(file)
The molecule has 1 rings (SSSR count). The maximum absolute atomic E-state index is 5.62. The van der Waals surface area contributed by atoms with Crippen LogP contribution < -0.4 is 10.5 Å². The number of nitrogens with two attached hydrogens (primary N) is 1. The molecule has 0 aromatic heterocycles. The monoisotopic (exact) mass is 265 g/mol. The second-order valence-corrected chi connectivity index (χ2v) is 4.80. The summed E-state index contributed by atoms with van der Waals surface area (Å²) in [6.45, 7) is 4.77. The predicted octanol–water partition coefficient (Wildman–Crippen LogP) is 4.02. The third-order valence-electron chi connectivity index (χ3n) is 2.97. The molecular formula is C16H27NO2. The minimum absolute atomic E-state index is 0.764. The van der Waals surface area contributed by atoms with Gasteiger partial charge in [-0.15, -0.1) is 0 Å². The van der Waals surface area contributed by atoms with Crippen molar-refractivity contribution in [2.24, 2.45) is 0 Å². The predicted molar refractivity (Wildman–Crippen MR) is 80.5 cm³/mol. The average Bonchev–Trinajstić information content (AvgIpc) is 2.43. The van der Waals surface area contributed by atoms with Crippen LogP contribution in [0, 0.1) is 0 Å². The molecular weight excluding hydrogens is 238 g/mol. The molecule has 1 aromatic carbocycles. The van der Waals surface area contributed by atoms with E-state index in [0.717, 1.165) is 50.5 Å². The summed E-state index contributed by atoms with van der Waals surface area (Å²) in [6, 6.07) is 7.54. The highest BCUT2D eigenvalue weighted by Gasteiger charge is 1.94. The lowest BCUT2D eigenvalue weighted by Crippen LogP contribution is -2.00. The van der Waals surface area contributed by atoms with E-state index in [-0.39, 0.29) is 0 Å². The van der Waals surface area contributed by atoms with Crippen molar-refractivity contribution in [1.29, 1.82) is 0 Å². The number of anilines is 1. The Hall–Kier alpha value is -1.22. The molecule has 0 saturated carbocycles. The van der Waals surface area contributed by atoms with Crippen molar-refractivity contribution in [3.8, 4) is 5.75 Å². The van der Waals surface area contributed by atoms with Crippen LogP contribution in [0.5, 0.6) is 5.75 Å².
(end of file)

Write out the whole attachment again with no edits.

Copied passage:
The molecule has 1 rings (SSSR count). The maximum absolute atomic E-state index is 5.62. The van der Waals surface area contributed by atoms with Crippen LogP contribution < -0.4 is 10.5 Å². The number of nitrogens with two attached hydrogens (primary N) is 1. The molecule has 0 aromatic heterocycles. The monoisotopic (exact) mass is 265 g/mol. The second-order valence-corrected chi connectivity index (χ2v) is 4.80. The summed E-state index contributed by atoms with van der Waals surface area (Å²) in [6.45, 7) is 4.77. The predicted octanol–water partition coefficient (Wildman–Crippen LogP) is 4.02. The third-order valence-electron chi connectivity index (χ3n) is 2.97. The molecular formula is C16H27NO2. The minimum absolute atomic E-state index is 0.764. The van der Waals surface area contributed by atoms with Gasteiger partial charge in [-0.15, -0.1) is 0 Å². The van der Waals surface area contributed by atoms with Crippen molar-refractivity contribution in [2.24, 2.45) is 0 Å². The predicted molar refractivity (Wildman–Crippen MR) is 80.5 cm³/mol. The average Bonchev–Trinajstić information content (AvgIpc) is 2.43. The van der Waals surface area contributed by atoms with Crippen LogP contribution in [0, 0.1) is 0 Å². The molecular weight excluding hydrogens is 238 g/mol. The molecule has 1 aromatic carbocycles. The van der Waals surface area contributed by atoms with E-state index in [0.717, 1.165) is 50.5 Å². The summed E-state index contributed by atoms with van der Waals surface area (Å²) in [6, 6.07) is 7.54. The highest BCUT2D eigenvalue weighted by Gasteiger charge is 1.94. The lowest BCUT2D eigenvalue weighted by Crippen LogP contribution is -2.00. The van der Waals surface area contributed by atoms with E-state index in [-0.39, 0.29) is 0 Å². The van der Waals surface area contributed by atoms with Crippen molar-refractivity contribution in [1.29, 1.82) is 0 Å². The number of anilines is 1. The Hall–Kier alpha value is -1.22. The molecule has 0 saturated carbocycles. The van der Waals surface area contributed by atoms with Crippen molar-refractivity contribution in [3.8, 4) is 5.75 Å². The van der Waals surface area contributed by atoms with Crippen LogP contribution in [0.5, 0.6) is 5.75 Å².